Researchers have been busy developing new computer programs that can decode your thoughts, in real-time. The programs are able to predict what you see, based on electrical signals from electrode brain implants. These signals are then decoded within a matter of milliseconds of the person seeing an image. Seven people with severe forms of epilepsy, who had recently had electrodes implanted into their temporal lobes to treat their conditions, were asked if they were willing to participate in a study aimed at thought decoding. The temporal lobe is the part of the brain that processes sensory input like visualisation and recognition of objects. The participants were asked to watch a computer screen which briefly showed images of houses and faces. At a thousand times per second, the electrodes registered what the brain signals looked like when someone viewed a face as opposed to a house. These different signals were then labelled as such, which eventually enabled the computer to predict or confirm, with 96 percent accuracy and within 20 milliseconds, what the subject saw. It was established that seeing different images causes different neurons to fire and that the computer needed two types of brain signals in order to be able to decode the images. Being able to identify which sections of the brain respond to which stimuli could, one day, enable neurologists to map the entire human brain.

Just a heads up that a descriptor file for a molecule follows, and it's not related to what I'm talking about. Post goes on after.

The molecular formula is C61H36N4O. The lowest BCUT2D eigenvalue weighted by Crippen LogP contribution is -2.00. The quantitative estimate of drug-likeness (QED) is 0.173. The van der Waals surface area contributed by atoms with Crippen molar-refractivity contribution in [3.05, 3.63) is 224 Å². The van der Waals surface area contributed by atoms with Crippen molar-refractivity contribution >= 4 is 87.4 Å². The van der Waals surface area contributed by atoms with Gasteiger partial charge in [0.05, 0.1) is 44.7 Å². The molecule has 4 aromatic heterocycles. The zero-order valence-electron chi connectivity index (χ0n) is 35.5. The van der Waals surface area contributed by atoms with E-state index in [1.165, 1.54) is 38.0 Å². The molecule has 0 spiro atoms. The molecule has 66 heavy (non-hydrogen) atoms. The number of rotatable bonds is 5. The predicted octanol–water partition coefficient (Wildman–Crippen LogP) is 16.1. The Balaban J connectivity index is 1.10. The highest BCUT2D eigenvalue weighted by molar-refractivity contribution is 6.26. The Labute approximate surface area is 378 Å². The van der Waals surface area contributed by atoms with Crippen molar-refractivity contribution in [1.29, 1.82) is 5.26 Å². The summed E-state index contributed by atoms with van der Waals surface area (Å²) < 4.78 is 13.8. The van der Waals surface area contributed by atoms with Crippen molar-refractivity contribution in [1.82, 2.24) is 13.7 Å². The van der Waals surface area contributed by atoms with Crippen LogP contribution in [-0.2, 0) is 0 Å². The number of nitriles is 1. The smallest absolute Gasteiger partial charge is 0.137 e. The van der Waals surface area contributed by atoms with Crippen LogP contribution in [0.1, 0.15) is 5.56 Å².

These developments could be hugely beneficial for people with speaking impairments or who have other difficulties communicating their thoughts and feelings. The concept could be further developed and even used for paralysed people or those who have had a stroke and suffer from the ‘locked-in’ syndrome. There have been various other studies into mind reading technology and some have produced incredible results. In 2014, during one of these studies, researchers at UC Berkeley managed to reproduce images of movie clips – by decoding and translating the brain waves of the person watching the clip. The results were astounding. Not quite as sharp and detailed as the original clip, but strikingly similar. The proof of concept, given about ten years of development time, could one day enable us to record our dreams as well.

3. Brain to brain communication – are we beginning to master mental telepathy?

In another experiment, aimed at proving that you can read someone’s brain activity and then ‘inject’ it into someone else’s brain, Dr. Pascual-Leone, neurologist, and his colleagues at Starlab Barcelona and Axilum Robotics in France, turned to several widely used brain technologies. Using EEGs, they managed to transmit messages from one person to another, via a digital connection between their brains. The researchers recorded the brainwaves of a person in India thinking about the words ‘ciao’ and ‘hola’. These waves were then converted to binary code and sent, via email, to a person in France. The binary code was then converted back into brain waves, which the recipient received in the form of light flashes. From the sequence of these flashes, the recipient managed to interpret the greetings.